- A more valuable piece could be captured by the opponent. This is a relative pin, as the move can be made, but it’s usually a not very good option.
In chess, there are three different pieces which are able to pin other pieces. These are the three long-range pieces: a Rook, a Queen or a Bishop. A pinning piece is eyeing one of the opponent’s valuable pieces, with a less valuable opponent’s piece in their way.
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It’s important to note that relative pins can be dangerous for both sides as it’s still possible for your opponent to move the pinned piece anyway. And this is something both players forget!
Let us take a closer look at two different examples:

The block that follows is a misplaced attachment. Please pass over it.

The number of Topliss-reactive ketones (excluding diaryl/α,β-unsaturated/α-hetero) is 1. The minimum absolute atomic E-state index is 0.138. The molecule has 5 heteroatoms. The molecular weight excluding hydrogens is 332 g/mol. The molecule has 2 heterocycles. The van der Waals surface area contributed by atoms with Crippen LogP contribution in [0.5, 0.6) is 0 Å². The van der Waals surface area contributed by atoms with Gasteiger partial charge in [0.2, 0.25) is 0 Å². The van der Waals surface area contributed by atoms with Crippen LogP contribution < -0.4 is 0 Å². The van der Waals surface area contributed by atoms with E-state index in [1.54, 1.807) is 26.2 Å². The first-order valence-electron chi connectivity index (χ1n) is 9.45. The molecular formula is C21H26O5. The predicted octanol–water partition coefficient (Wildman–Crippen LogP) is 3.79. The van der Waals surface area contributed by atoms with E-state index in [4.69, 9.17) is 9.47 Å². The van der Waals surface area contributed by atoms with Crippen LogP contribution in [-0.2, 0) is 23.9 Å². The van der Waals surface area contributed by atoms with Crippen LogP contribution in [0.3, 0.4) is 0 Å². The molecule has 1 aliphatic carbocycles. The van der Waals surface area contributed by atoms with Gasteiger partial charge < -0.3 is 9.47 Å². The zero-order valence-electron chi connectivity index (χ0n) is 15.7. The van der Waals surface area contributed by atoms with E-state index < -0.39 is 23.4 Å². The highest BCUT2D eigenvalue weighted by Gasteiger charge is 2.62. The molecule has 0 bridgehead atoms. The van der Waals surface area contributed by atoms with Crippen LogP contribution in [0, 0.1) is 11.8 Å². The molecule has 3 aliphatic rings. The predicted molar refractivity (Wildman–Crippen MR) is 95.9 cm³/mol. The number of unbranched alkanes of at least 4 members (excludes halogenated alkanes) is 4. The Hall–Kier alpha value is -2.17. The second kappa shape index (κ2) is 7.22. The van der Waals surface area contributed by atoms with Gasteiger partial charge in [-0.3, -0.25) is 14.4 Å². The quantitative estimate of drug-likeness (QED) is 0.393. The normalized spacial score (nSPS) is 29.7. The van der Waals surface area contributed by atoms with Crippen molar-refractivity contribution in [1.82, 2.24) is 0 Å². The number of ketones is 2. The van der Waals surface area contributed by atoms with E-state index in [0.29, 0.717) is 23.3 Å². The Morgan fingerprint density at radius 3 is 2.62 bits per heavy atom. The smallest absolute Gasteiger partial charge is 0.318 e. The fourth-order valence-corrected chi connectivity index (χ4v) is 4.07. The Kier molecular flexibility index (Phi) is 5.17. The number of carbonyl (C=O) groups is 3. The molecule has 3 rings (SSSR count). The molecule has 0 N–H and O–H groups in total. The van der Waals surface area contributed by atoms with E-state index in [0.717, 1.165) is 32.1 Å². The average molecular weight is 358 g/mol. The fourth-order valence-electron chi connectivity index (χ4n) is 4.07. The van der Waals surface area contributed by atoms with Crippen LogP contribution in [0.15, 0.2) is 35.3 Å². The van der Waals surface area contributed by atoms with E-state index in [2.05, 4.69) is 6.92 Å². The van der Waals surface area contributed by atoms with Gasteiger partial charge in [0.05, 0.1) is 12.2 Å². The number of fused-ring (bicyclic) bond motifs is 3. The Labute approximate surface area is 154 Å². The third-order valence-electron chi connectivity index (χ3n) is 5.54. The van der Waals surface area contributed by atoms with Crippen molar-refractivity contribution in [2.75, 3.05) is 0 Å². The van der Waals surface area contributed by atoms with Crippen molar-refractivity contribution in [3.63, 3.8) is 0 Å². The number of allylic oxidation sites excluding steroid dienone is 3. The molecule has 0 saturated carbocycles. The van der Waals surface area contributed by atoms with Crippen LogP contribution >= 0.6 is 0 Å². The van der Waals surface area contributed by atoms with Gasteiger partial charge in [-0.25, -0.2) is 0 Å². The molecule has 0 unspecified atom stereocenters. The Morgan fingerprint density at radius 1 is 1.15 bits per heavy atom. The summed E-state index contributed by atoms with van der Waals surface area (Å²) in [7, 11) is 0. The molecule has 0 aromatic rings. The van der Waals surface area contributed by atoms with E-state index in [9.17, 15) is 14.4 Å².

In this position, Black just played the move 1…Qh7 with a check. At first glance, 1…Qh7+ looks like a mistake because of 2.Rh3, but Black has a great tactical resource in store.
He plays 2…Rd1+ which forces White to play 3.Kh2. Now Black follows up with the decisive blow 3…Rh1+! 4.Kxh1 Qxh3+!
The pawn on g2 is pinned as the Black Bishop on b7 controls the a8-h1 diagonal (an absolute pin). White is forced to play 5.Kg1 and 5…Qxg2 is mate.
This is a brilliant example to illustrate why it’s always highly important to look at the whole board in chess and not only the side of the board where the action takes place.
The next position is a great example to illustrate the danger of pins for both sides. If you look at the position without calculating any lines, it seems that White’s position is hopeless. His queen is pinned against the king and can’t be protected by another piece.